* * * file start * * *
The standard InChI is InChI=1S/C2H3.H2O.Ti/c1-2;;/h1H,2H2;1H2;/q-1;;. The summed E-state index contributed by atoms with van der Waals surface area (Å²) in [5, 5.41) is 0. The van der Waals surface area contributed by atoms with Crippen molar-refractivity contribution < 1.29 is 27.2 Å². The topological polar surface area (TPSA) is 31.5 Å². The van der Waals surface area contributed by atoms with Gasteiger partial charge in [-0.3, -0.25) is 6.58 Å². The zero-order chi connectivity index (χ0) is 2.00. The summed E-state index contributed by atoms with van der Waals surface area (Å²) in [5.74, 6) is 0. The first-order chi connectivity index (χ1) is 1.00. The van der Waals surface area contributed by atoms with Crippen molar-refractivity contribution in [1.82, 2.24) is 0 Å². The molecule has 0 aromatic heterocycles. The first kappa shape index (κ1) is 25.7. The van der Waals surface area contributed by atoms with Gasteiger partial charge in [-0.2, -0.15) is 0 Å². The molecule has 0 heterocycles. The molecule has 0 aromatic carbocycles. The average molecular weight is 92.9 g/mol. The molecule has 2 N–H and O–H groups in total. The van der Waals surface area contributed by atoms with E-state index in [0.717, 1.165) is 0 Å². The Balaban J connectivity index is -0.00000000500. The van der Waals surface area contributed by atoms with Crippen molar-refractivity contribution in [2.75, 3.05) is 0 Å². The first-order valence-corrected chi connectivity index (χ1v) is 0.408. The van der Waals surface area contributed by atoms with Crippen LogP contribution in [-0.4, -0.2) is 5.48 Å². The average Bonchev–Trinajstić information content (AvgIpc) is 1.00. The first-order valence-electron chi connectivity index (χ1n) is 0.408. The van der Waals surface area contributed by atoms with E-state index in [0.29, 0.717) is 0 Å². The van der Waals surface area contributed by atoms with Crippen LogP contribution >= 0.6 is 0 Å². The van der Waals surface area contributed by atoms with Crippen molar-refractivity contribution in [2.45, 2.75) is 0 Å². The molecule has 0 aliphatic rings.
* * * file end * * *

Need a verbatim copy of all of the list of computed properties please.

The standard InChI is InChI=1S/C2H3.H2O.Ti/c1-2;;/h1H,2H2;1H2;/q-1;;. The summed E-state index contributed by atoms with van der Waals surface area (Å²) in [5, 5.41) is 0. The van der Waals surface area contributed by atoms with Crippen molar-refractivity contribution < 1.29 is 27.2 Å². The topological polar surface area (TPSA) is 31.5 Å². The van der Waals surface area contributed by atoms with Gasteiger partial charge in [-0.3, -0.25) is 6.58 Å². The zero-order chi connectivity index (χ0) is 2.00. The summed E-state index contributed by atoms with van der Waals surface area (Å²) in [5.74, 6) is 0. The first-order chi connectivity index (χ1) is 1.00. The van der Waals surface area contributed by atoms with Crippen molar-refractivity contribution in [1.82, 2.24) is 0 Å². The molecule has 0 aromatic heterocycles. The first kappa shape index (κ1) is 25.7. The van der Waals surface area contributed by atoms with Gasteiger partial charge in [-0.2, -0.15) is 0 Å². The molecule has 0 heterocycles. The molecule has 0 aromatic carbocycles. The average molecular weight is 92.9 g/mol. The molecule has 2 N–H and O–H groups in total. The van der Waals surface area contributed by atoms with E-state index in [0.717, 1.165) is 0 Å². The Balaban J connectivity index is -0.00000000500. The van der Waals surface area contributed by atoms with Crippen molar-refractivity contribution in [2.75, 3.05) is 0 Å². The first-order valence-corrected chi connectivity index (χ1v) is 0.408. The van der Waals surface area contributed by atoms with Crippen LogP contribution in [-0.4, -0.2) is 5.48 Å². The average Bonchev–Trinajstić information content (AvgIpc) is 1.00. The first-order valence-electron chi connectivity index (χ1n) is 0.408. The van der Waals surface area contributed by atoms with E-state index in [0.29, 0.717) is 0 Å². The van der Waals surface area contributed by atoms with Crippen LogP contribution >= 0.6 is 0 Å². The van der Waals surface area contributed by atoms with Crippen molar-refractivity contribution in [2.45, 2.75) is 0 Å². The molecule has 0 aliphatic rings.